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'Electric vehicles would not work yet for some regional communities': concedes EV enthusiast

Russell Klose is a veteran of the auto industry and an enthusiast of electric vehicles, currently based in Yackandandah in regional Victoria.


Image credit: LinkedIn

Klose appeared on Flow's Country Viewpoint this week to outline the benefits of electric vehicles for motorists who value a cleaner future for Australia's everyday road users.


Along with environmental benefits, Klose said one of the main reasons he endorses the uptake of EV's in Australia is because of significant savings motorists will make over the next handful of years.


"One of the key reasons going forward why people will need to make the switch...when I say will need, it will just be financially viable for them - they're predicting that by the time the standards are introduced in full by about 2028, we're going to be looking at around about $1,000 per year in fuel savings, you know, that's in your back pocket," Klose said.


"As time goes on, they're saying that over the life of the vehicle, that you'll probably save up to $17,000 in savings with a particular vehicle." 


"So longer term, it's going to be much, much better for people...start bringing them out on the second-hand market and that means there'll be affordable clean vehicles for people who can't go out and buy a new car.


"Quite simply, it's going to be a win-win for the population, not immediately but longer term it's going to be a great thing."


Despite his appraisal of the EV movement in Australia, Klose admitted it is simply unrealistic to expect that all regional and rural-based motorists can get by on EV's in the present day.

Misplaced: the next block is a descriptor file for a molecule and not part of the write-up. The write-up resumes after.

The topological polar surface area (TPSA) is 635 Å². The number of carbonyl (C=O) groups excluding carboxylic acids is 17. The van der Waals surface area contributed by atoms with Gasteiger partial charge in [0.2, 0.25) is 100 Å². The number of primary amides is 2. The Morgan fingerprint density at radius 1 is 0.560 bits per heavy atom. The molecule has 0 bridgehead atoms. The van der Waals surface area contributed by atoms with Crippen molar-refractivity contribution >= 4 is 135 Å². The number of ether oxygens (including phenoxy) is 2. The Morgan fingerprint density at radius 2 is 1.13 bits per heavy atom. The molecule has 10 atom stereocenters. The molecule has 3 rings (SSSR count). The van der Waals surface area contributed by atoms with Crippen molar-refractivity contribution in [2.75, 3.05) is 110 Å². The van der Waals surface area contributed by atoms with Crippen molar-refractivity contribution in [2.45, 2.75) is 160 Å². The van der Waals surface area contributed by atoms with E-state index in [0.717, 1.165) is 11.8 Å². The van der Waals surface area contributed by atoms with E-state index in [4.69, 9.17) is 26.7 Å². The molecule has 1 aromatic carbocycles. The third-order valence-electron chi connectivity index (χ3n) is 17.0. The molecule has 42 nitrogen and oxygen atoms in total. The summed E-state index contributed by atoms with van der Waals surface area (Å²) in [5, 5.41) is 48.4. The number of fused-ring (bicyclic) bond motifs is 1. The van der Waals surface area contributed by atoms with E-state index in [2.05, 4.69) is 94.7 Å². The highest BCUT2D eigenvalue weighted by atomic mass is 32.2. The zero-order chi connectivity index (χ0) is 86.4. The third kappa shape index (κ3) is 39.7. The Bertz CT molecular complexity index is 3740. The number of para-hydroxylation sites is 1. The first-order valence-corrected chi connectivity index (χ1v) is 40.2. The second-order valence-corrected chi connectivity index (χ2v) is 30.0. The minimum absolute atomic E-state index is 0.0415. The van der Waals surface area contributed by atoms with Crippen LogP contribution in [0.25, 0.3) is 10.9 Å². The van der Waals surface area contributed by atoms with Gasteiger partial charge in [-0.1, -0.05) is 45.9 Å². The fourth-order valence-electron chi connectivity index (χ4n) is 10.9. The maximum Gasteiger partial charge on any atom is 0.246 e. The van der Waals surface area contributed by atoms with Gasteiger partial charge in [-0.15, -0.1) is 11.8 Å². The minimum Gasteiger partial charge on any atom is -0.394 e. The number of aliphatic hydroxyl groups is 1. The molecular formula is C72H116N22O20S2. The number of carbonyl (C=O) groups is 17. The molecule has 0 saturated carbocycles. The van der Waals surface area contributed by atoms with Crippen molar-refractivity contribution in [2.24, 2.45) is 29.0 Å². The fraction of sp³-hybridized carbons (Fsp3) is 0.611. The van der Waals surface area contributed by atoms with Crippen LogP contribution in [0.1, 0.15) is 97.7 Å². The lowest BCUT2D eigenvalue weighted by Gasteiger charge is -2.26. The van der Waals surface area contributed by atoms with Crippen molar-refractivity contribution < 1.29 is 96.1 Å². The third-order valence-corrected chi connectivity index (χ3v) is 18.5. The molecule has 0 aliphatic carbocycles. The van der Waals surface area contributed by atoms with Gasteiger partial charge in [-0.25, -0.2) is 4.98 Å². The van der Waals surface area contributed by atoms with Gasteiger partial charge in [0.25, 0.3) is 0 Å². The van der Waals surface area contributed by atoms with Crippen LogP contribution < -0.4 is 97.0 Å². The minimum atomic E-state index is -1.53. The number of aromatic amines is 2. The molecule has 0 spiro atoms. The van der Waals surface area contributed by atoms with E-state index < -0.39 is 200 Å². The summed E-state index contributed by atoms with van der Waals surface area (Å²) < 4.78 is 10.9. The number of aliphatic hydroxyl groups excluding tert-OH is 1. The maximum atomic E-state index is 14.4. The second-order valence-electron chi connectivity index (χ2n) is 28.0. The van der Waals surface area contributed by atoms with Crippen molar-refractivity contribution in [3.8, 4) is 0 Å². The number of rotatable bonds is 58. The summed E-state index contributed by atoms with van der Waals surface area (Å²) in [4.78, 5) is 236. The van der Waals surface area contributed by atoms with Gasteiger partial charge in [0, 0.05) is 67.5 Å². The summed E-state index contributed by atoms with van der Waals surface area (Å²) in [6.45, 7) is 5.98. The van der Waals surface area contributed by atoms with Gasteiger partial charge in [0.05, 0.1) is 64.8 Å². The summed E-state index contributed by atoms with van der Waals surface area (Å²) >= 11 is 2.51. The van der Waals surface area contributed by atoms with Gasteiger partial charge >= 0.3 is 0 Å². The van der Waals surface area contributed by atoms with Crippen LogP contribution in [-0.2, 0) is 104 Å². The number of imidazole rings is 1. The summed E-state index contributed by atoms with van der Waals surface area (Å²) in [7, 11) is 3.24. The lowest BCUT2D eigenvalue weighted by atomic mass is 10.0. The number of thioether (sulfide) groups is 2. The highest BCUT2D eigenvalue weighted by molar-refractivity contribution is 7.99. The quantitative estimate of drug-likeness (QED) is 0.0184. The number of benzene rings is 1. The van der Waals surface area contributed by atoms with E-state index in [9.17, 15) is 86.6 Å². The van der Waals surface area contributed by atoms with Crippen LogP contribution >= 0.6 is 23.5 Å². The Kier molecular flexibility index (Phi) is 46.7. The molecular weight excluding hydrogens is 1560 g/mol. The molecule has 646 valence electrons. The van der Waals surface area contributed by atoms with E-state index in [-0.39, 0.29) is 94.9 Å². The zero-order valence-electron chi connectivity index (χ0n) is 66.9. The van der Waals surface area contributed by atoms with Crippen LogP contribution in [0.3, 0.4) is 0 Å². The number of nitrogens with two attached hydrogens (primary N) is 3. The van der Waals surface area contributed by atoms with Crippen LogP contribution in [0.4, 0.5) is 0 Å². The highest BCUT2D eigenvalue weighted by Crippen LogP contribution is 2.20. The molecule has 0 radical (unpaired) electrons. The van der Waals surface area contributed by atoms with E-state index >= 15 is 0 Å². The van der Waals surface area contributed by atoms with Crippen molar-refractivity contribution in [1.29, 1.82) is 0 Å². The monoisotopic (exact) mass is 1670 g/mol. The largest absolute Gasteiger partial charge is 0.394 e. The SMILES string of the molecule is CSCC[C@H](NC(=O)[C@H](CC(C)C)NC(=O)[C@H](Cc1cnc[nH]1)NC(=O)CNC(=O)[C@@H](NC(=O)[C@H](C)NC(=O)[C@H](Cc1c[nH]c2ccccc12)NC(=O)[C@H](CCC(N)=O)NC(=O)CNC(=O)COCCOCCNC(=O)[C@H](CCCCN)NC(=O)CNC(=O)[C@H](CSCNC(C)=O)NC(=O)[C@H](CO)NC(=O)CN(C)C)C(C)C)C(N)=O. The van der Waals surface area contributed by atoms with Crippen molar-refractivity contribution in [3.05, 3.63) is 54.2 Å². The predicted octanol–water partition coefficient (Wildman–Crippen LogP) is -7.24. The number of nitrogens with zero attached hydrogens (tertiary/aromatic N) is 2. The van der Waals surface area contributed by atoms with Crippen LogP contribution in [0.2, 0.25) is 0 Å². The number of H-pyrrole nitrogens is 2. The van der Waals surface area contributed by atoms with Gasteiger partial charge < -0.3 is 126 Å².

"The reality in some parts of regional communities is, that's how it is, a pure EV would not work for them yet, we live in Yackandandah and there's odd-fold EVs, even ones with quite small batteries out in places like Walla and over at Bright and whatnot," Klose said.


Though, Klose did illustrate how farmers can benefit enormously by purchasing an EV alongside their regular vehicle.


"The average that they'll (farmers) travel per day is probably around 100 kilometres, maybe 200 and one of my customers was saying he's travelled 11,000 kilometres recently in his EV, you know, over the last six or seven months - it's costing a total of $80 to do that," Klose said.


"Others who are on farms in regional areas have bought EVs as an experiment and they find that a lot of their running around once again is only 50 to 100 kilometres per day and if they need to do a long trip and sort of take the cattle to market, then they'll hook a trailer onto the ute and off they go because they've still got their ute.


"The amount of money that they save by using their EV day to day around the farms and what not, it's well worth having the two vehicles now."




 

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